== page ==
Urban poor facing increasing malnutrition, FAO warns

Posted: 14 June 2001

Most cities in developing countries face the prospect of increased malnutrition and health risks if they do not improve people's access to adequate and safe food, according to the UN Food and Agriculture Organization (FAO).

In a statement issued in June 2001 at a seminar held as part of the UN General Assembly's Special Session on Istanbul+5,Olivio Argenti of FAO said:

"Feeding cities means that more food needs to be produced, moved to cities and distributed within the expanding urban areas. This in turn means more lorries, greater market congestion, higher piles of garbage, greater risks of food contamination and greater soil, water and air pollution."

He said many cities are rapidly losing access to local land suitable for food production, have insufficient and inefficient transport, markets and slaughterhouses.

"Urban planners and managers rarely take these issues into consideration," he added. "Governments, mayors, urban planners and the private sector need to pay more attention to the problems of increasing food insecurity and malnutrition in cities."Market in Yeji, Lake Volta, Ghana. Credit: FAO/P. Cecini

The concentration and increasing number of poor people in cities makes food insecurity an extremely pressing social and political issue. The number of unemployed people, poor women, the elderly and children living in cities is growing fast. "These people do not have their own homes, live in areas at risk where access to safe food becomes more and more difficult and costly."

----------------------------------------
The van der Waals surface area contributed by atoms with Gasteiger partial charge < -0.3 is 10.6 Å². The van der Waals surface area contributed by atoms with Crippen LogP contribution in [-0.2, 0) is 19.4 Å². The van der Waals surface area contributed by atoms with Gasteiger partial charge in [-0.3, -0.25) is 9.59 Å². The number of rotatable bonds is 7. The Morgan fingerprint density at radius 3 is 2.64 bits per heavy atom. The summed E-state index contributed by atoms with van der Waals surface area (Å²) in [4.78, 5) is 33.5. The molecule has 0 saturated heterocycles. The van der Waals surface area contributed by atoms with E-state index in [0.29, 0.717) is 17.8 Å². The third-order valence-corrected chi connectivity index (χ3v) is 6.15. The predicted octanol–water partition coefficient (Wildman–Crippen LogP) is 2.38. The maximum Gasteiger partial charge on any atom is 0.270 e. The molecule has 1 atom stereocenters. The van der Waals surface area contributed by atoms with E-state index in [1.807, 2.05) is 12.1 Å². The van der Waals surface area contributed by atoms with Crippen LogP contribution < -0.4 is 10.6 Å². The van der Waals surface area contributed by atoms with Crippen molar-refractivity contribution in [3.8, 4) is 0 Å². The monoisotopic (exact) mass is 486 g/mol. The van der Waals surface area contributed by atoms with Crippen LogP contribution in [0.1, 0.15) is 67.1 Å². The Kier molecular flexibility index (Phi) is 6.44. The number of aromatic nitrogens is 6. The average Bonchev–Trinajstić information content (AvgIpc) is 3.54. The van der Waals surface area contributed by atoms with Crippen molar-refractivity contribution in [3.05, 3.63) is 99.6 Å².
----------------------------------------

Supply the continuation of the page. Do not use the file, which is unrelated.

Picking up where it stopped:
Around 50 per cent of the urban population in Africa live in poverty: in Latin America around 40 per cent of all urban households are poor. The population living below the poverty level in Sao Paulo is estimated to be between 60 and 70 per cent of the total population. In Calcutta, the proportion of urban poor is around 70 per cent, and 45 per cent in Karachi.

"The efficiency of food supply and distribution systems has to be significantly and urgently increased in order to lower food prices and to improve environmental and health conditions."

In particular, FAO voiced concern over the alarming state of food wholesale and retail markets in many developing countries. "They are poorly maintained and managed and are often too old and too small to meet the food needs of the growing population." In many cities, markets are chaotic, congested and unhygienic. They are rarely well equipped with water, electricity or drainage.

FAO said "Access to healthy and nutritious food will be an increasingly important issue in the world's cities as they continue to experience rapid population growth. Improving urban food security is essential for attaining a safer and more stable social climate in developing countries."